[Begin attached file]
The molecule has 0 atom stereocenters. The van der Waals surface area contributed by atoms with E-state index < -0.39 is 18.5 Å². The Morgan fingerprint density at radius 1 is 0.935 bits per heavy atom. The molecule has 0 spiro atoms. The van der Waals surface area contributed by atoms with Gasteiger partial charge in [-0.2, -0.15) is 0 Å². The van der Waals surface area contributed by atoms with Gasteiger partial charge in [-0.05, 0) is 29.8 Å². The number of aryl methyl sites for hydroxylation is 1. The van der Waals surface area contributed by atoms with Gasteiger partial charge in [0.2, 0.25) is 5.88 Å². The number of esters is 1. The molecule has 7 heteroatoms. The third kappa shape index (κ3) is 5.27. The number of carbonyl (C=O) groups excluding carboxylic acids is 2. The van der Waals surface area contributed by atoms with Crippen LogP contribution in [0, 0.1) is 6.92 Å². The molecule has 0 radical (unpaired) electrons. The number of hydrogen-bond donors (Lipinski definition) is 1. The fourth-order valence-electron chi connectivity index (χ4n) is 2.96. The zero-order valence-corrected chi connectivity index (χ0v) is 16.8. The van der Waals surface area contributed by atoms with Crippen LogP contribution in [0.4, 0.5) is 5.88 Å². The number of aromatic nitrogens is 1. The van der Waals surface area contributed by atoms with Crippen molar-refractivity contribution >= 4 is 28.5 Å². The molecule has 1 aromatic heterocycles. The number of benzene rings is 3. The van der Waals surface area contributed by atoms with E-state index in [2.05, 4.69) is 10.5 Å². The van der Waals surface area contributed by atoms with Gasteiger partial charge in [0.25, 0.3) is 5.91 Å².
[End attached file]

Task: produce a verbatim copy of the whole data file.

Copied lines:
The molecule has 0 atom stereocenters. The van der Waals surface area contributed by atoms with E-state index < -0.39 is 18.5 Å². The Morgan fingerprint density at radius 1 is 0.935 bits per heavy atom. The molecule has 0 spiro atoms. The van der Waals surface area contributed by atoms with Gasteiger partial charge in [-0.2, -0.15) is 0 Å². The van der Waals surface area contributed by atoms with Gasteiger partial charge in [-0.05, 0) is 29.8 Å². The number of aryl methyl sites for hydroxylation is 1. The van der Waals surface area contributed by atoms with Gasteiger partial charge in [0.2, 0.25) is 5.88 Å². The number of esters is 1. The molecule has 7 heteroatoms. The third kappa shape index (κ3) is 5.27. The number of carbonyl (C=O) groups excluding carboxylic acids is 2. The van der Waals surface area contributed by atoms with Crippen LogP contribution in [0, 0.1) is 6.92 Å². The molecule has 0 radical (unpaired) electrons. The number of hydrogen-bond donors (Lipinski definition) is 1. The fourth-order valence-electron chi connectivity index (χ4n) is 2.96. The zero-order valence-corrected chi connectivity index (χ0v) is 16.8. The van der Waals surface area contributed by atoms with Crippen LogP contribution in [0.4, 0.5) is 5.88 Å². The number of aromatic nitrogens is 1. The van der Waals surface area contributed by atoms with Crippen molar-refractivity contribution >= 4 is 28.5 Å². The molecule has 1 aromatic heterocycles. The number of benzene rings is 3. The van der Waals surface area contributed by atoms with E-state index in [2.05, 4.69) is 10.5 Å². The van der Waals surface area contributed by atoms with Gasteiger partial charge in [0.25, 0.3) is 5.91 Å².